By: John Carlo Tria
IT IS CLEAR to many that a new age of tourism is upon us.
With a record 7.1 million tourists visiting us in 2018, the crowd of Korean, Chinese and Japanese tourists filling our tourist spots bodes well for an economy that will need more revenue to fuel and expand our economy as it faces headwinds from an international trade war that threatens to cut global growth with no end in sight.
This year alone, 4.1 million foreign tourists have already visited the country, allowing us to head for another record year by the end of 2019. This first half of 2019 already gave almost 245 billion pesos in receipts, up almost 18% from the same period last year. Last year, tourism already eclipsed Business Process Outsourcing and OFW income as a share of our total GDP, rising to about 12%. Strictly speaking, this number still does not include the share of local tourism, though it may be reasonable to assume that hotels and restaurants cater to both local and foreign tourists.
It looks like the share of tourism may go up even further if new destinations can be tapped.
Yet the more important reason why tourism is a low hanging fruit stems from the fact that workers in this sector do not need as many skills as manufacturing. It is easy to hire and train service workers and upgrade skills. This lowers the barrier of entry and allows many unskilled local residents to obtain gainful employment. Many remote areas have wonderful sights and offerings that simply need to be tapped as new destinations. Beaches, adventure sights need to be developed further. Protecting them against pollution and damage is our duty, given the income they bring.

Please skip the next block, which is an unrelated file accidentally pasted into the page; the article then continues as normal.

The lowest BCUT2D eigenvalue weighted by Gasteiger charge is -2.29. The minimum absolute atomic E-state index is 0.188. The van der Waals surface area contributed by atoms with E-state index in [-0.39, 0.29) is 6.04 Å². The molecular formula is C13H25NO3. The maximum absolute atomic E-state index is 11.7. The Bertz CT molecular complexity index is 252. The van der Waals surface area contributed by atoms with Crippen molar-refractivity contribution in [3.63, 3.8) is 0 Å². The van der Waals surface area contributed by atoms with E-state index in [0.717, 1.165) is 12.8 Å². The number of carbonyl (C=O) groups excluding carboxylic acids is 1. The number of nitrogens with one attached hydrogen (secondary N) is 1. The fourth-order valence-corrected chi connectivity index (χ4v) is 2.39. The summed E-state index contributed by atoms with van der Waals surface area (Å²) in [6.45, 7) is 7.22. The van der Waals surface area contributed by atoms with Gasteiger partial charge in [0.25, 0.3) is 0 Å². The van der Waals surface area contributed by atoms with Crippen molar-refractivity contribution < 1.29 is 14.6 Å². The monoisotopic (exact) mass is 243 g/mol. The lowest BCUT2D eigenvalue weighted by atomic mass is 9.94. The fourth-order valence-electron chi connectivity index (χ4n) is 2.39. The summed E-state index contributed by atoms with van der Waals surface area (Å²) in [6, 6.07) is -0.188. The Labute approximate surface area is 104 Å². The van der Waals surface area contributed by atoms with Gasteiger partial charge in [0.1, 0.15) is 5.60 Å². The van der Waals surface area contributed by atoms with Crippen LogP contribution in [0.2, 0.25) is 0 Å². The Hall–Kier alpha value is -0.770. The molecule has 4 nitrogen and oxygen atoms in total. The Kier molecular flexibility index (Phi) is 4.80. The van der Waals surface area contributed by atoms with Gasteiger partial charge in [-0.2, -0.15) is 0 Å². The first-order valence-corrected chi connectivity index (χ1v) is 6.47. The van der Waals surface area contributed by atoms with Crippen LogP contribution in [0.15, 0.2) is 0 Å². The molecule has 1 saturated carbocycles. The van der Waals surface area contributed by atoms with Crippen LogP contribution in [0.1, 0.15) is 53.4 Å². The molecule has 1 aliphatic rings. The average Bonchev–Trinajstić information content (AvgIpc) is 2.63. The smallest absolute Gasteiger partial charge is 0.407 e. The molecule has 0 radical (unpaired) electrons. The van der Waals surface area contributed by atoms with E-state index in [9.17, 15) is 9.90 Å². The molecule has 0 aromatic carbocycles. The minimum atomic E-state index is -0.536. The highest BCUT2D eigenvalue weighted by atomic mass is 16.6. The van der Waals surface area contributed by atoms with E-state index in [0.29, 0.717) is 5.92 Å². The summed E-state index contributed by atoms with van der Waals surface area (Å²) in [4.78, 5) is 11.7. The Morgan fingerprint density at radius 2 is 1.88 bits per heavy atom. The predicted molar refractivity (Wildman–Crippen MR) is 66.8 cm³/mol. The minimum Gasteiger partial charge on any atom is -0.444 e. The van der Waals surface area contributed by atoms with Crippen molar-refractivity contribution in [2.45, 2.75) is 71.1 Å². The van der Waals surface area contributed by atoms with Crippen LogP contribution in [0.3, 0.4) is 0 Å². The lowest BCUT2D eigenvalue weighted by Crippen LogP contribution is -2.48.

New areas for tourism include agriculture and heritage tourism.
To illustrate, a good number of Americans visiting the country are of Filipino heritage, and would like to see firsthand the kind of life their ancestors had in a country that as once an American colony.
Apart from the beaches and the nightlife, agricultural tourism enterprises like Eden Nature Park, Bemwa and Malagos in Davao, the Bohol Bee Farm and Villa Escudero and San Benito in Quezon lead hundreds of similar new enterprises in many areas now catering to visitors that pay entrance fees and eat lunch, as well as buy souvenir items and farm products, generating additional revenue for growing and processing of food such as fresh fruit.
These are good revenue streams that can help farm enterprises fund their own agricultural enterprises.
The next time you go to the countryside for a weekend, do a farm tour. It is invigorating.
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